As you can see from the picture above, the East African naked mole-rat will be winning no prizes for being cute. But then neither will I, so I can’t judge. A team led by researchers from the University of Rochester, New York have been studying the naked little fellas because they don’t get cancer. They’re the only animal that has so far been studied that doesn’t suffer from this most common affliction. There have been rumors that sharks don’t get cancer, but they actually do, it’s just one of those “facts” we all repeat because we heard it once and liked the sound of it.
Naked mole-rats however are the real deal. They have a high level of a sugary substance in their skin which prevents tumour growth. This substance, hyaluronan (HMW-HA), is involved in tissue repair. HMW-HA is already used to treat arthritic pain and as a cosmetic filler to hide wrinkles, if it’s removed from the mole-rat they become susceptible to cancer.
The scientists think that hyaluronan probably evolved in excess in the naked mole-rat’s skin to give it it’s elasticity which helps the mole-rat as it pushes it’s way through holes in the dirt, and the anti-cancer aspect is just a serendipitous add on.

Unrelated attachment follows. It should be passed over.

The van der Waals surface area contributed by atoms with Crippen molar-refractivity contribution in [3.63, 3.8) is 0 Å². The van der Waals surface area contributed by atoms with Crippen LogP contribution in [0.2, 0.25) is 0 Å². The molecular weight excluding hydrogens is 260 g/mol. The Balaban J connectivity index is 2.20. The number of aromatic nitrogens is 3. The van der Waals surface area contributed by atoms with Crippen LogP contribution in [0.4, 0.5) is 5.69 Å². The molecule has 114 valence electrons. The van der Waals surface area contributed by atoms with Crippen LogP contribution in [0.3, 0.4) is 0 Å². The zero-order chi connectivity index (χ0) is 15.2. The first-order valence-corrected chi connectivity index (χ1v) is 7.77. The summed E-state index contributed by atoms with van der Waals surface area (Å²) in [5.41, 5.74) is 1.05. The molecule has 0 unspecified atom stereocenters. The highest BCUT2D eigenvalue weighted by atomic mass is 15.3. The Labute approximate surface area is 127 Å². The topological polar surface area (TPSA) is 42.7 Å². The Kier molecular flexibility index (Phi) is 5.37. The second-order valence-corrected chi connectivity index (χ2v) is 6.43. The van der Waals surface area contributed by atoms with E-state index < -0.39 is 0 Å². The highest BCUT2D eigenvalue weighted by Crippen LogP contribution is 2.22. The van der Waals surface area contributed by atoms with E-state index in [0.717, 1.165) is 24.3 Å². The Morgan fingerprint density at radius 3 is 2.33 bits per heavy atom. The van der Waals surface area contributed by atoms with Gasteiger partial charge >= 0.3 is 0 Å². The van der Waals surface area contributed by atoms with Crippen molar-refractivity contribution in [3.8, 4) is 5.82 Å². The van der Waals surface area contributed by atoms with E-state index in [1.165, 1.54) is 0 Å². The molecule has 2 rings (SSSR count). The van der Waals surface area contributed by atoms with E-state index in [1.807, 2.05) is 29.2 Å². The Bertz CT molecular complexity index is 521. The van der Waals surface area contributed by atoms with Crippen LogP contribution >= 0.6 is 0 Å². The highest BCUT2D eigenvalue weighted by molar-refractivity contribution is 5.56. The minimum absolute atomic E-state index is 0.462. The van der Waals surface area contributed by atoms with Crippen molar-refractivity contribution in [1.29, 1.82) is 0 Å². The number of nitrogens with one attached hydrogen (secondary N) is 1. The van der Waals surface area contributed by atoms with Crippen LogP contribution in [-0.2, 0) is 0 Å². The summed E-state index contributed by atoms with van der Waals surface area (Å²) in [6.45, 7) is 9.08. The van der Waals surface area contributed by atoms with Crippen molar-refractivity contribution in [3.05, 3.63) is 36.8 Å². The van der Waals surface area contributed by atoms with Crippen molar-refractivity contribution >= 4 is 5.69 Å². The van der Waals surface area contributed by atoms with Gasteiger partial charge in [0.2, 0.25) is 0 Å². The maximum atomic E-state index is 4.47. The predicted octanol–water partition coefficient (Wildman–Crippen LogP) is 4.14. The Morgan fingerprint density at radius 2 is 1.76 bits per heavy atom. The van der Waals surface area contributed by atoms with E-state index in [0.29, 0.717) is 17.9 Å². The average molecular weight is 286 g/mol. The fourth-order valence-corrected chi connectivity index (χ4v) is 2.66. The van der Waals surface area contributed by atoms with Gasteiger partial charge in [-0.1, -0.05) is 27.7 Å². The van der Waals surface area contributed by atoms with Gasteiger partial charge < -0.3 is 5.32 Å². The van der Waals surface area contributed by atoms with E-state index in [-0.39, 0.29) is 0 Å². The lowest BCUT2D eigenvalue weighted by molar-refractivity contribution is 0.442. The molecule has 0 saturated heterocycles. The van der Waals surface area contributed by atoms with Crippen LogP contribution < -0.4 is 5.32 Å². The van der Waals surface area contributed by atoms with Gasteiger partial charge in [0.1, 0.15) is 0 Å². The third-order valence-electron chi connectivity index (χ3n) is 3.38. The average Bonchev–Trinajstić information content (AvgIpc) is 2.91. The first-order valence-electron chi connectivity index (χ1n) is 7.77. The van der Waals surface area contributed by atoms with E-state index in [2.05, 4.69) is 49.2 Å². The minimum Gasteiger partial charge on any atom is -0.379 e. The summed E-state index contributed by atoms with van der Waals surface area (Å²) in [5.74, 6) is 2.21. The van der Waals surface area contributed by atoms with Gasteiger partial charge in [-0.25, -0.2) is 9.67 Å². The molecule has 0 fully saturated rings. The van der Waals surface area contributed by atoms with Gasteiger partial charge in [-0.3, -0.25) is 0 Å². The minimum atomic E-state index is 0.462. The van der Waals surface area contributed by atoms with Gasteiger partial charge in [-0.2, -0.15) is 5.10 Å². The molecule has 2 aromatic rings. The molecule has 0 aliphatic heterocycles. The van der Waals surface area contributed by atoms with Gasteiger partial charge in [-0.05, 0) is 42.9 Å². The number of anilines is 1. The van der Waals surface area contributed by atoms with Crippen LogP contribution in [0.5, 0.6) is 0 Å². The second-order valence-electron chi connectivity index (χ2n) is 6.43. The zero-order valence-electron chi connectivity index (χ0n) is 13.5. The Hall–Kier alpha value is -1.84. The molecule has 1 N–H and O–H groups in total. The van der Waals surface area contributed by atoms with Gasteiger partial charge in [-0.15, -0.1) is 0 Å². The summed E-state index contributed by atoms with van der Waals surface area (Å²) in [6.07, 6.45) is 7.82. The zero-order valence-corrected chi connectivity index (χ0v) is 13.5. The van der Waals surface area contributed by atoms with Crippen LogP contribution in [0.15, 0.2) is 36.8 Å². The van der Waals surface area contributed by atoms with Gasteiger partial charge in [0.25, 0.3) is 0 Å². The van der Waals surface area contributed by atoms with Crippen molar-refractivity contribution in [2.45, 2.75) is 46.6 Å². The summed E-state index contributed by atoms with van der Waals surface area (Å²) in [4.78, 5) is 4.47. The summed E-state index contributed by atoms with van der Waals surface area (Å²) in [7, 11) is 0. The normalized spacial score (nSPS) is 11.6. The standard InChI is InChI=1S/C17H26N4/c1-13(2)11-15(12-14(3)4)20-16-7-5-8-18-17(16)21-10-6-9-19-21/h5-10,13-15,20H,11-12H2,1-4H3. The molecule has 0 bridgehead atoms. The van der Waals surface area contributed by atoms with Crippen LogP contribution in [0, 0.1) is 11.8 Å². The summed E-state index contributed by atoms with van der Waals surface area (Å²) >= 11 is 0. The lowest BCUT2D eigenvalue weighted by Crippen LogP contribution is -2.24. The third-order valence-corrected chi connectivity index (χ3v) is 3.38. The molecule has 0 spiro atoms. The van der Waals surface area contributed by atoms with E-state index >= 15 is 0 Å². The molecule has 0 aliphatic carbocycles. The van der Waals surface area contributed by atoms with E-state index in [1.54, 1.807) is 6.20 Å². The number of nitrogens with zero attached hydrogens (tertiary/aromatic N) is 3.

These studies are a long way away from actually helping patients, but any step forwards is a welcome one. The fact that the chemical is already being used in humans without adverse effect is a big plus point too.
The naked mole-rat, or sabre-toothed sausage as my mate Attenborough once referred to them as, are a bit of an anomalous animal; they have societal structures more like insects, and are described as eusocial. They have a queen that’s twice as big as the rest of the colony dwellers and is almost constantly pregnant with 20+ little one’s writhing about in her. They also can’t regulate their body temperature as most mammals do, so they’re more like a reptile in that regard.
Naked mole-rates lack substance P which is responsible in other mammals for transferring pain signals. This means that they don’t feel pain if you pour acid on them (what a lovely experiment), they reckon that adaptation might have developed to help them ignore an increase in acid in their bodies due to breathing high levels of CO2 in their underground homes.
They can live for 20 years which is nearly ten times longer than other rodents of equivalent size and they’re as happy walking backwards as they are forwards. And if that’s not enough, their teeth are actually above their lips rather than under them, so that their mouths don’t fill with dirt as they dig. Weird…… and lastly….. they eat their own poo sometimes, but don’t we all….